Today’s discussion topic is a pretty common idea among book bloggers because they are well aware of their value, and they should be. Unlike a few authors who seem to underestimate the importance of these free reviewers or reading enthusiasts. So as a book blogger myself, I’m try to emphasise the reasons why the book blogging community should be, if not cherished, respected by authors. And what better than writing a review about this package of bookish people?
Book Bloggers are magical, contemporary humans who posses the ability of interpretation of literary pieces, and the power to phrase their opinions in a set of words that would accurately sum up their feelings about the book, all the while taking out time they don’t have and not equating time to money like the non-magical people do.
These bookish people are a collection of smart, obsessive readers who are keen to get the best recommendations to their audience, and encourage only what they love. They have the power to figure out what they, and in turn their audience, would like and what they wouldn’t. If this isn’t magic in itself, maybe the way authors don’t understand why choices may differ would be…but that would be dark magic, right?
They all prefer to be contacted only after browsing their review policy because often, it sums up what they wouldn’t like, thereby saving both the parties’ time.
Book bloggers give books a place in their little internet hub, gently patting the ones they liked and choking the ones they love with a tight hug. While many readers would be doing that in person (of course, what bookworm doesn’t do that?) it’s the bloggers who get vocal about their love in this vast world of Internet, thereby sealing their endearment with an everlasting stamp of a high rating—or a fan aesthetic.
While the authors try to sell their books, it’s these fans disguised as bloggers who genuinely follow the word-of-mouth advertising and don’t sound irritating with slogans like ‘free on KU’ or ’99 cents only’. And guess what? People actually listen to their recommendations!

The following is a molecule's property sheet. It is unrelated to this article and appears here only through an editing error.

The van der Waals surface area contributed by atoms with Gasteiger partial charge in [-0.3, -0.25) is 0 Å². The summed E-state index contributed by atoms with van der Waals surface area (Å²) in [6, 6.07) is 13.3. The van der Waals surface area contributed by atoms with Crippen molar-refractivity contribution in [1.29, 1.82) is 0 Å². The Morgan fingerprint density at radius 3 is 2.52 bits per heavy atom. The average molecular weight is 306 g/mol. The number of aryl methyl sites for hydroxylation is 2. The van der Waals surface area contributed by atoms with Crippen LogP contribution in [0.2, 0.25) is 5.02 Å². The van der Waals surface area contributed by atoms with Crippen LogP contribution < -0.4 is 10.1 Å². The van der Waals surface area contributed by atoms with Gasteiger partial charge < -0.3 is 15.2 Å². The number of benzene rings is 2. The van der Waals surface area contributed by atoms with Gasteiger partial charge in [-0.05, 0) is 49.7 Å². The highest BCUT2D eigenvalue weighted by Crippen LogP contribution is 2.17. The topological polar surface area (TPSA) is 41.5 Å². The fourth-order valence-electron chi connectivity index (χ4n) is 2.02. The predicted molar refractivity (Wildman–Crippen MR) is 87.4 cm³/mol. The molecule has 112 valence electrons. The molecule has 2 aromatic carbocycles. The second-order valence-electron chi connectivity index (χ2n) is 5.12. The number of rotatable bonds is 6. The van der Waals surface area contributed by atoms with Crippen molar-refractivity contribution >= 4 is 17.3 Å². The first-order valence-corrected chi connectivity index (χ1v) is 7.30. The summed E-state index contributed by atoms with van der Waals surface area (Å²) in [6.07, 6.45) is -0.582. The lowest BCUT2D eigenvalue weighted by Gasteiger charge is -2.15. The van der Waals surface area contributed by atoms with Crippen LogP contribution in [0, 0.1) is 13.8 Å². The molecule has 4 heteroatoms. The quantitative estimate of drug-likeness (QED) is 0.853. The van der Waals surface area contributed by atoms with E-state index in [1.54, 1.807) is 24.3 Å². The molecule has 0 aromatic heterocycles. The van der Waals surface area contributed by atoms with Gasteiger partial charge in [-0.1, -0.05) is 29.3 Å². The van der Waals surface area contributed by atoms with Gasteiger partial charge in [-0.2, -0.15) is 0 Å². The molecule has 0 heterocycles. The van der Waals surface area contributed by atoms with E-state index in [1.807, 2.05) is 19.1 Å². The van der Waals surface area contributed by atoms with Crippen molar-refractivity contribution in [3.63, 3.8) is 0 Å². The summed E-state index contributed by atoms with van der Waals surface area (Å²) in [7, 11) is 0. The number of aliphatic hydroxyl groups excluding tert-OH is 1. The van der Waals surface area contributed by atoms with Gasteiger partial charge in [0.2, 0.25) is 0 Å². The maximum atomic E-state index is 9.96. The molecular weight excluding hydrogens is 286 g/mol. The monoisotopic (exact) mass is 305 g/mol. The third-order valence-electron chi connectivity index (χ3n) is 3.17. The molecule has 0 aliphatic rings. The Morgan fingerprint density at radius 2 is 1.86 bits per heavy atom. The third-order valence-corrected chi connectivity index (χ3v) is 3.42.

So for once, authors should thank them dearly. Trust me, it would make their day.
Ultimately, they are free. How many things do you get for free now-a-days? Apart from one good book in the lot of ten that are on sale?
Book bloggers are committed to their craft; they take their time to write a review and precisely point out what they did or didn’t like in a book. This is something authors should appreciate. Of course, readers and fans are amazing, but those who don’t overlook the pacing or an underdeveloped character are all the more cool. Nobody’s asking for your heart pulled out for them but at least feel grateful for the work they’re doing. They aren’t obligated (most of the time) but stick to reviewing almost everything they read—good or bad—and promoting their favourites.
It isn’t easy to stare at a screen for hours when they don’t get that perfect adjective to describe the character who won their heart…and longer to describe someone who they absolutely despised. In return, book bloggers don’t ask for anything apart from a little regard and a mere recognition as someone who helps in a book’s publicity—because the truth is, they do.
Disclaimer: This isn’t a problem that I’m highlighting which is why I don’t have solutions for it—don’t ask me for any, either. It’s a simply thing I wanted to address so I did. Also, this post doesn’t consider all authors or all book bloggers in general and is solely my opinion I wanted to speak about. Of course, anybody is free to contradict me but please, don’t waste your and my time by being annoying and pointless, thank you!